SALT LAKE CITY -- Utah Attorney General John Swallow will turn over a raft of documents to a House impeachment committee investigating his business dealings, his spokesman said Thursday.
The House panel demanded Swallow turn over records of any gifts, favors or spa vacations he received from a list of businessmen. The subpoenas issued Thursday seek documents on any air travel, meals, entertainment and lodging that Swallow or any member of his family received from Jeremy Johnson and others.
Johnson has been indicted on 86 counts of fraud and money laundering for selling what federal prosecutors call bogus get-rich schemes on the Internet.
Swallow and the attorney general's office have until Oct. 11 to comply with the subpoenas. They're also supposed to turn over copies of any records they already provided for other state and federal investigations.
"The attorney general's office will comply with the subpoena and continue to cooperate with the investigation," Paul Murphy, a spokesman for Swallow, said Thursday.
The demands come after the U.S. Department of Justice closed its own investigation of Swallow and told his lawyers it would not file any charges. Former Attorney General Mark Shurtleff, who has been linked to some of the claims against Swallow, received similar news from his lawyer.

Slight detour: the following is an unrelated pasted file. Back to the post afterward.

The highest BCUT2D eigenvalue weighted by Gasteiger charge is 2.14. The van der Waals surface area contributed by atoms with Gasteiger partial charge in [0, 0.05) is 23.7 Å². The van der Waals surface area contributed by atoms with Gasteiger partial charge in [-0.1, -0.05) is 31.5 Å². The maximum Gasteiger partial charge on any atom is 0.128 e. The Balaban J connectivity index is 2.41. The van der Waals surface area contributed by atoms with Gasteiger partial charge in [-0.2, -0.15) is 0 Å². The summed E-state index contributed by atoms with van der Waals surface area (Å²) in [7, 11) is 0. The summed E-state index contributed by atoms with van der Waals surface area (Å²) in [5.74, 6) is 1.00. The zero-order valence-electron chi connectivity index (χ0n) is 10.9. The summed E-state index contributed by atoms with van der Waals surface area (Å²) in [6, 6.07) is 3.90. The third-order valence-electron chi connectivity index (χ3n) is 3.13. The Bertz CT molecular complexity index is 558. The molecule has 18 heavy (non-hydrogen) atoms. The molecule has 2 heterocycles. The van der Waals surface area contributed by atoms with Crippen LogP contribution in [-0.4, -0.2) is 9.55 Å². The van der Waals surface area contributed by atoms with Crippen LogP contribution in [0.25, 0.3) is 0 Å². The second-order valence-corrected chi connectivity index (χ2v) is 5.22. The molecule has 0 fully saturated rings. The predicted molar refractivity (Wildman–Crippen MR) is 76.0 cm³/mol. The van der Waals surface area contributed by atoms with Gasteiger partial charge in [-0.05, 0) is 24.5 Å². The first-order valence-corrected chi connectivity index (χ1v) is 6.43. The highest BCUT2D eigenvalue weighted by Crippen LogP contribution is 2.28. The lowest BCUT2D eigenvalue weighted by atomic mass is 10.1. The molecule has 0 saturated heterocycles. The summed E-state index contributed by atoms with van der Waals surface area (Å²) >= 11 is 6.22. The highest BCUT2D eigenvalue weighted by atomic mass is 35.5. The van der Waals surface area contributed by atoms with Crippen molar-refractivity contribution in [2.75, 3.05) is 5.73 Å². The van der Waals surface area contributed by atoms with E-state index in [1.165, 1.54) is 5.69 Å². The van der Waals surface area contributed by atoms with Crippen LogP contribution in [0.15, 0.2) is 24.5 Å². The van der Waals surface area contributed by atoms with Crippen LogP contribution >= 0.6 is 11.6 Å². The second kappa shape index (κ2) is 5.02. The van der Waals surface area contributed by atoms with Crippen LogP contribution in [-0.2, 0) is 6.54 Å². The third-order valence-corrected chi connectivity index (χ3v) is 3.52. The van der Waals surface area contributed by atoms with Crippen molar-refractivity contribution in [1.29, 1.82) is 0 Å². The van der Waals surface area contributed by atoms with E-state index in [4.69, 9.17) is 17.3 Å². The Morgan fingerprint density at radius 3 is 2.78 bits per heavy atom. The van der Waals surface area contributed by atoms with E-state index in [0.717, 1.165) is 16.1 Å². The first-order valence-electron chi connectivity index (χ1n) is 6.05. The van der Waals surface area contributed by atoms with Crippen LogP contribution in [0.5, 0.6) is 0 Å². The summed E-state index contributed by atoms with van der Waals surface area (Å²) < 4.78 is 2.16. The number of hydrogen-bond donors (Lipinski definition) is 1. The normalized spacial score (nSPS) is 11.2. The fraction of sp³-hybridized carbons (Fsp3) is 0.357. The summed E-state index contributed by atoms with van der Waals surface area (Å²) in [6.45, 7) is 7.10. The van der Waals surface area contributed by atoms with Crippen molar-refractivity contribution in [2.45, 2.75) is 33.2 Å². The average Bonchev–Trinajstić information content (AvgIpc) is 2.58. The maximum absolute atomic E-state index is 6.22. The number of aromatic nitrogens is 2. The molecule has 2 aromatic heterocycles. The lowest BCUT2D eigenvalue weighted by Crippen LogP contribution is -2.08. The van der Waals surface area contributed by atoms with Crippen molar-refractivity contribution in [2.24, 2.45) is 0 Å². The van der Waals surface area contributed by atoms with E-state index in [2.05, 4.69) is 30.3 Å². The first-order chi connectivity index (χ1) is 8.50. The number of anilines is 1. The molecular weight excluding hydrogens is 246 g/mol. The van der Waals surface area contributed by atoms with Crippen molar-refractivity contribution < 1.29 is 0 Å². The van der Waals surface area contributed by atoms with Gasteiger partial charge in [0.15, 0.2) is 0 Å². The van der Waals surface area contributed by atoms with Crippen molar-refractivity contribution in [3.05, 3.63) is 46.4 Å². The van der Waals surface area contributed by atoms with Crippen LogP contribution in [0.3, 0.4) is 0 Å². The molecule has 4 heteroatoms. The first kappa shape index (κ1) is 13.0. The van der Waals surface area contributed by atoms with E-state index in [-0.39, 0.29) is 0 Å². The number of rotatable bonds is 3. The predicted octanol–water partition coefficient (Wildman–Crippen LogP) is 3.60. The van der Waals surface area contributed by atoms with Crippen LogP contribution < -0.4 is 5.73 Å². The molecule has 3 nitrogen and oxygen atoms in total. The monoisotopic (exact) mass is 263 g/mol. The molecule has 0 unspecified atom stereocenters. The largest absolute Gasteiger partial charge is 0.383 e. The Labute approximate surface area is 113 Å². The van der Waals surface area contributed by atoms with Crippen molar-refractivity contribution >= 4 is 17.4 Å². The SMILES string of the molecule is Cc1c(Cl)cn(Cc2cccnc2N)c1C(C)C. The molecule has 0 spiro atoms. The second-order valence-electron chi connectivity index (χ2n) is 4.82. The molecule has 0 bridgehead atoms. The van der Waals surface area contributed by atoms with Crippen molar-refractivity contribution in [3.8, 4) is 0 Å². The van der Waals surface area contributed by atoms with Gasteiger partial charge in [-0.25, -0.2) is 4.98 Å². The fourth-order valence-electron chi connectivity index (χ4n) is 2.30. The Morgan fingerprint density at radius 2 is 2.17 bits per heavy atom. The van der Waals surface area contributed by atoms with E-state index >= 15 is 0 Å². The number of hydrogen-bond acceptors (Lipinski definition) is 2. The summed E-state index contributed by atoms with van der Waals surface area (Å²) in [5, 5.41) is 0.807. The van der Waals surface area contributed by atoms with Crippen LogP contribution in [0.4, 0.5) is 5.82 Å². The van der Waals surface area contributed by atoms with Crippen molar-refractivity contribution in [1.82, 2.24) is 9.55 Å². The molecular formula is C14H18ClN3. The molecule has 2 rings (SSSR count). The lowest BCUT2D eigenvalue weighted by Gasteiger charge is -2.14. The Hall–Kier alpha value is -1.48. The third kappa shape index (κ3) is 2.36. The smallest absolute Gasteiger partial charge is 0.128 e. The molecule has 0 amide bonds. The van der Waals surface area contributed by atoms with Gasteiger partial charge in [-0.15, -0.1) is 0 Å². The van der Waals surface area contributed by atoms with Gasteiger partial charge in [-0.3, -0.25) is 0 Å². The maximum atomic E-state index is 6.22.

Some Utah legislators have questioned whether that means the House has little to investigate.
The Republican-controlled House voted in July to look into Swallow's conduct since he joined the attorney general's office as a chief deputy in 2009. He became attorney general in January after an election. Swallow, a Republican, has denied any wrongdoing.
Johnson and another businessman in trouble with the law, Marc Jenson, have accused Swallow and Shurtleff of making promises or suggestions of protection in exchange for cash, favors and spa vacations.
Jenson, a convicted fraudster recently sent to prison for failing to pay restitution, has said he paid for meals, golf and massages for Shurtleff and Swallow at a California resort in 2009.
Johnson claims Utah's top lawmen offered to arrange a plot to bribe U.S. Senate Majority Leader Harry Reid to stop an investigation by the Federal Trade Commission of Johnson's business practices. Reid and Swallow have denied the allegations.
The House investigative panel has the power to issue subpoenas, interview witnesses under oath and grant them immunity from prosecution. The panel will deliver a factual report to the House but will not make any recommendation on what action should be taken against Swallow. A House vote for impeachment would lead to a trial in the Senate.